The audio for Tron on Blu-ray is probably better than it deserves. It's a rather dynamic and punchy English DTS-HD MA 5.1 audio track that clearly benefitted from the remix, even though it feels a bit more front-loaded than immersive. Some of the dialogue and source sound effects are a bit limited in their range, but there's still enough low-end to keep your home theater rumbling. Wendy Carlos' synth heavy score uses the surrounds nicely, and although it's not a score that aged well, it sounds quite good on Blu-ray.
All of the extras for Tron have been ported over from the 2002 DVD release, with only two new supplements for the Blu-ray. "The Tron Phenomenon" (HD, 10-minutes) has the cast and crew of the sequel, Tron Legacy, discussing their memories of the original film, and the impact it's had on their lives. "Photo Tronology" (HD, 12-minutes) is a nostalgic glimpse at the Tron materials in the Disney Archive, as director/writer Steven Lisberger and his son Carl explore the materials that had been vaulted.
Archival supplements start off with an excellent feature-length audio commentary track, featuring director/writer Steven Lisberger, producer Donald Kushner, and visual effects supervisors Harrison Ellenshaw and Richard Taylor. It's a highly informative track, with tons of details and trivia bits. The banter is nonstop and always interesting, and it really gives a great sense of what it was like to get this unique film made. "The Making of Tron" (SD, 88-minutes) is a 2002 archival documentary looking at the making of the film. It's quite extensive and paired with the documentary, one gets the sense that there is very little left untold about how Tron was made.
In the "Development" section (SD, 8-minutes), we have a few featurettes totaling 8-minutes: "Early Development of Tron", "Early Lisberger Studios Animation", "Computers Are People Too" and "Early Video Tests". Additionally, a "Gallery" provides access to designs, early concept art, storyboards, and publicity/production photos. "Digital Imagery" gives us a look at how the "Backlight Animation" came about, the use of "Digital Imagery in Tron", an excerpt from a period television special called "Beyond Tron", and a short look at "The Role of Triple I", and a resulting antiquated "Triple I Demo" animation test.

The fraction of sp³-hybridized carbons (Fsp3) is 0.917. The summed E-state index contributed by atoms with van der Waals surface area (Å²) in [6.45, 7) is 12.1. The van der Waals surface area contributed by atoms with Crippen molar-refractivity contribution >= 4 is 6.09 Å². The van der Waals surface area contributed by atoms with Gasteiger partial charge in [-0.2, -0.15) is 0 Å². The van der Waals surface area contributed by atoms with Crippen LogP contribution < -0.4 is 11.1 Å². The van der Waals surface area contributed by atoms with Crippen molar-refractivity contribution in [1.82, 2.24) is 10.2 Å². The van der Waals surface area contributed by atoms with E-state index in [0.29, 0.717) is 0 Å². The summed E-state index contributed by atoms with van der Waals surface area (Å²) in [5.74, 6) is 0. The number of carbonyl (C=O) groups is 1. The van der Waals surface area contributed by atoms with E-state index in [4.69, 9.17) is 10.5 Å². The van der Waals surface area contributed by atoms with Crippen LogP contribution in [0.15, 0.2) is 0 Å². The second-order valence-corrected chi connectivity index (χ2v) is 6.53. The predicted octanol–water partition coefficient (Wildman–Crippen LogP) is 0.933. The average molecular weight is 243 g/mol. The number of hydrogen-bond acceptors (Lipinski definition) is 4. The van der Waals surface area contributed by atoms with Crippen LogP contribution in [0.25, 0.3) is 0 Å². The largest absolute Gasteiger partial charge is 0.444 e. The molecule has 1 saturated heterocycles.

The "Music" section (SD, 8-minutes) provides two samples of sequences where Wendy Carlos' music was dropped from the film. Now we get to watch the "Lightcycle Scene" with the music she wrote for it, as well as the second half of the end credits suite. Interestingly you can use this as a good reference of the Blu-ray restoration, since the SD video quality certainly shows some wear and tear on the 2002 film transfer. "Publicity" (SD, 13-minutes) gives us four trailers, a work-in-progress reel and the National Association of Theater Owners pitch reel. Three "Deleted Scenes" (SD, 6-minutes) are included, with an introduction by Lisberger. A bunch of small featurettes on "Design" (SD, 3.5-minutes) explores Syd Mead's designs and Magi's animation tests for the lightcycles, and two versions of Space Paranoids game footage. Finally, "Storyboarding" (SD, 9-minutes) explores the process of storyboarding, the main title storyboards, and provides a storyboard-to-film comparison of the lightcycle chase.
While it might not be everyone's cup of tea, Tron is a rather unique cult film. It was leagues ahead of its time, has a visual style unlike anything seen in Hollywood, and while the jargon might be dated, the story itself - an underdog creator trying to get his proper due while going up against the minions of the corporate overlords - still resonates today. With a pretty solid visual transfer (this is about as good as it will get), and an audio remix worthy of today's home theaters, as well as a nice selection of archival extras, Tron is definitely something fans should be checking out.